Christie counting down the days to the end of the legislative session in Garfield, N.J.,(Mel Evans/AP)
Chris Christie, the Republican governor of New Jersey, said Thursday that Republican politicians are leading the way for better educational opportunities for poor and minority children through voucher programs for private schools, while Democrats passively stand by or obstruct their efforts. The partisan framing of his education agenda is a bit of a departure from Christie's earlier praise of President Barack Obama's education reforms, and may hint at how the issue will play out in the presidential campaign. Mitt Romney said Wednesday that President Obama's lack of support for the voucher program in Washington, D.C., is "inexcusable."
Christie made the remarks Thursday at the American Federation for Children and the Alliance for School Choice's annual policy summit in Jersey City. The groups advocate for the formation of more charter schools and for state-funded vouchers for low-income children in failing schools who want to attend private schools. Christie said it was "ironic" that he, Gov. Bobby Jindal of Louisiana and Gov. Mitch Daniels of Indiana—all Republicans—were the national political leaders vying to become leaders on school choice.
Christie has pushed for a voucher bill since taking office in 2009 in New Jersey, where he faces strong opposition from the teachers union, which says the state should instead focus on improving struggling public schools. Daniels and Jindal have both passed sweeping voucher programs in their states; Jindal signed his into law just last month.
"I"ll try as hard as I can not to be partisan, but how ironic is it that when Betsy [DeVos, chairman of the American Federation for Children] was talking about the people I'm competing with to get up on the stage of school choice, that we're competing with a Republican governor of Louisiana and a Republican governor of Indiana, all of whom are kind of the nephews of the Republican governor in Florida, who got all of this moving in the first place," he said, referring to Jeb Bush. "You know, I don't want to make this partisan, but let's face it—and I say this in urban communities all the time—you continue to vote for these folks, put them in office, and they continue to not address the needs of your families and your children."
Each of the three Republican governors, along with other politicians, has been mentioned as a potential running mate for Mitt Romney on the Republican presidential ticket. If one of them is chosen, the topic of K-12 education might make it into the election spotlight in a cycle that has up to now been dominated by the economy.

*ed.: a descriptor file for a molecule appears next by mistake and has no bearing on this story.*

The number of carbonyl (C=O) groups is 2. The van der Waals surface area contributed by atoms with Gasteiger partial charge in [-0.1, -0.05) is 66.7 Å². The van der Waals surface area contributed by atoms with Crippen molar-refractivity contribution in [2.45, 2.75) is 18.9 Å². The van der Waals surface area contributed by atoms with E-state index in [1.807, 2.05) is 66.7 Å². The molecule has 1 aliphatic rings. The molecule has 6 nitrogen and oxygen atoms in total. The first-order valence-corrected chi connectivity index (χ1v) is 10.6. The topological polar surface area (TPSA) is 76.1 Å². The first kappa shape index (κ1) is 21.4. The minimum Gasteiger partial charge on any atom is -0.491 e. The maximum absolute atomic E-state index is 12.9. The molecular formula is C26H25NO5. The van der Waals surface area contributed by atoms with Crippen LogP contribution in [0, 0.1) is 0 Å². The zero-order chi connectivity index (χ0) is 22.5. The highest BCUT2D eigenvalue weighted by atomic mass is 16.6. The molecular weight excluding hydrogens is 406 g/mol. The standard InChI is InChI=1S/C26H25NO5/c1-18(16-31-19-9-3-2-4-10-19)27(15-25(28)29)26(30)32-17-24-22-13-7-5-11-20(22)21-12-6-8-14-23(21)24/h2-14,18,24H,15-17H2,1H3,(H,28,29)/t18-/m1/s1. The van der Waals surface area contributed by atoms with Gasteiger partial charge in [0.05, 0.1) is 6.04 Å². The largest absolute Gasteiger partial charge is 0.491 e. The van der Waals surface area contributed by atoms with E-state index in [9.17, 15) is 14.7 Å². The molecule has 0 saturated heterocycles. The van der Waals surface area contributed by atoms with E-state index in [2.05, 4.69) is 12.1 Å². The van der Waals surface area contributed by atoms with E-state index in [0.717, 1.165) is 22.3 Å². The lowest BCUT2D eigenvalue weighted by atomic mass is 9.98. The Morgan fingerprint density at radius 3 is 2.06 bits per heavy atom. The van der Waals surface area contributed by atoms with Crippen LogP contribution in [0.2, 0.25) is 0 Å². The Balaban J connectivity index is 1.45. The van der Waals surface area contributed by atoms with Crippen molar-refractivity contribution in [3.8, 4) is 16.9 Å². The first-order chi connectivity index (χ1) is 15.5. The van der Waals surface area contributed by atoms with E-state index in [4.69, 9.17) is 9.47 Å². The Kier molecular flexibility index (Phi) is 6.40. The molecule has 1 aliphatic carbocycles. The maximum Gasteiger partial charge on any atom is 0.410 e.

One of the most notable education mentions of the primary season was then-candidate Rick Santorum calling Obama a "snob" for saying every child should go to college or get some post-high school training. Christie criticized those remarks at the time, and said in Thursday's speech that "education is the path to redemption" and that he wants every parent to feel the pride of his or her child making it to college.
Up to now, Obama's education agenda has enjoyed bipartisan support.
Last year, Christie called Obama's secretary of education, Arne Duncan, a "great ally," and said he backs Obama's education priorities. In March, he said on MSNBC that Obama "deserves credit" for advancing education reforms. The Obama administration hasn't supported voucher programs, but has pressured states to increase the number of charter schools and to reform their teacher tenure and evaluation systems through the national Race to the Top program.
The teacher evaluation reforms in particular have irked the national teachers unions at times, but the National Education Association has nonetheless endorsed Obama for 2012.
Christie, meanwhile, has been locked in a bitter battle with his state's teachers union. In his speech, he called the union's leaders bullies and said they "beat on their enemies ... who happen to speak out on behalf of children." The union says Christie's voucher program would siphon money away from public schools.
During his speech, Christie rattled off education statistics from his state, including the dismal graduation rates in Camden, Newark and other cities. But he also told several personal stories, including how his financially struggling parents borrowed money to buy a house in Livingston so Christie wouldn't have attend school in Newark. He closed the speech by saying that he wants everyone to have the opportunity to feel the joy he felt when his eldest son got into college in December. He described seeing his wife, Mary Pat, washing dishes at home after hearing the news. "I came up behind her and I grabbed her by the waist from behind and I whispered 'We made it,'" he said. "It was a wonderful evening for the two of us."
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